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    1. Interesting point, Stewart. Thanks for raising it. I’m sure people are doing just that – using computers in that way. I would definitely think of the computer as a tool in the hypothetical you raise, though I do think it is worth noting that the folks who designed the printer should be acknowledged for their creativity and contributions to the artistic potential of others. I’m not sure if carving marble is exactly the same – though I have no idea what is actually involved in carrying out a project based on specs – maybe it is really a mechanical process. I’d love to hear what you think.

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      1. The computer doesn’t decide to create something. A person, the artist has to create the work of art. Just like the hammer & chisel didn’t decide to carve The Thinker, Camille Rosalie Claudel did not either. Rodin designed it and employed her to do the work.
        The construction workers who built Mt. Rushmore were hired to do a job. If one person was not able to preform a job, another worker could be hired in his place. Only Gutzon Borglum gets credit with designing it. The Guggenheim Museum was constructed by hundreds of workers. Each one was replaceable. Only Frank Lloyd Wright was credited with designing it.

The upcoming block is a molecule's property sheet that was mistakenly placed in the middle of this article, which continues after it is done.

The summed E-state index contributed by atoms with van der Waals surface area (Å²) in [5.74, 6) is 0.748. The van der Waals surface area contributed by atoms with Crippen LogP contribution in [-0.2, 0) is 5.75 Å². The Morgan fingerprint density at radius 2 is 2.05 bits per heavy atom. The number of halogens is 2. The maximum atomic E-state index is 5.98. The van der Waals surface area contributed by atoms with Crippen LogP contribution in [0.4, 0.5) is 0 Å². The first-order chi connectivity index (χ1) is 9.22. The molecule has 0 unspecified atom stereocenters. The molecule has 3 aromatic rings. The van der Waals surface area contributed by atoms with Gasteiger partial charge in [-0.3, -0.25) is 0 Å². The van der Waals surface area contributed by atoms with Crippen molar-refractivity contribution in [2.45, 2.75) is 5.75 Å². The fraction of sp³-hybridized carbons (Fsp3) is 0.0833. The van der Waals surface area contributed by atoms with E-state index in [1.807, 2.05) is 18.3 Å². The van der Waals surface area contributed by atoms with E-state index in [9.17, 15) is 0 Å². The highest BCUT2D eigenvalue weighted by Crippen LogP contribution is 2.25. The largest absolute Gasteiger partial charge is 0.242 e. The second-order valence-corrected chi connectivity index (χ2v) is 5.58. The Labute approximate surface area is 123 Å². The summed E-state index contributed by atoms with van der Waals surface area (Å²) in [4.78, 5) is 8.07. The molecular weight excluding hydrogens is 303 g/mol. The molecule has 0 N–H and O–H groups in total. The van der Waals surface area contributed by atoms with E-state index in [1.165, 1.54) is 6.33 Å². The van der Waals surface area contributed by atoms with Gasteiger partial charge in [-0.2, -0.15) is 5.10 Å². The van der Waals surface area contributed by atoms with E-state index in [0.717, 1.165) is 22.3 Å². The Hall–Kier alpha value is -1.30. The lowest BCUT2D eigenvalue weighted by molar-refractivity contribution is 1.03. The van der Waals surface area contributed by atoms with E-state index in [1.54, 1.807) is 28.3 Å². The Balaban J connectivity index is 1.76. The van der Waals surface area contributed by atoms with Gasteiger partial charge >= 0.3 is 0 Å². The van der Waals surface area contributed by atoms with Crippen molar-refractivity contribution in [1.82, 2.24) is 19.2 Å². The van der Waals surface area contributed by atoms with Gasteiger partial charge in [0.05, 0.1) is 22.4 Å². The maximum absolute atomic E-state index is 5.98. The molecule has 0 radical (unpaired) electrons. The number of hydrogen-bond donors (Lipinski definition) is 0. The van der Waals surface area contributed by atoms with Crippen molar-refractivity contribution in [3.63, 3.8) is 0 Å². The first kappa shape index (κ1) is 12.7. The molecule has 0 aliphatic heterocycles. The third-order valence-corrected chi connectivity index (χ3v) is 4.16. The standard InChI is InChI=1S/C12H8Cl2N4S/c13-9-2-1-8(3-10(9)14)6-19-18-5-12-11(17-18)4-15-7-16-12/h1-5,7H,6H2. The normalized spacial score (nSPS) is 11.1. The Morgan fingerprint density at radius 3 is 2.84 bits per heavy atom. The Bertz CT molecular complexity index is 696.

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      2. Interesting point – and I see what you are saying and agree up to a point. In my mind the designer/creator certainly deserves the lion’s share of the credit, and, depending on the particulars of the work, those who execute it might deserve more recognition than they get. I don’t think that an architect and the construction crew are analogous. In an overall sense, and we might have to agree to disagree, I think people who achieve success (not just in the arts) rely on others more than is acknowledged.

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  3. I absolutely agree that the crowd is a really important part of the concert experience. A crowd that is enthusiastic and excited and participating brings so much to the event. Personally, I love to sing along but sing really low so that I don’t ruin the experience for others. But every once in a while, I just have to let loose. You can’t sing Thunder Road quietly. It’s like eating pizza with a knife and fork. It’s just wrong.

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    1. I love going to Springsteen concerts with you and watching you sing along with such enthusiasm. It is the perfect opportunity for you to belt it out since your voice is drowned out by the sound of the E Street Band and the thousands of other voices. I know you won’t be insulted by my saying that.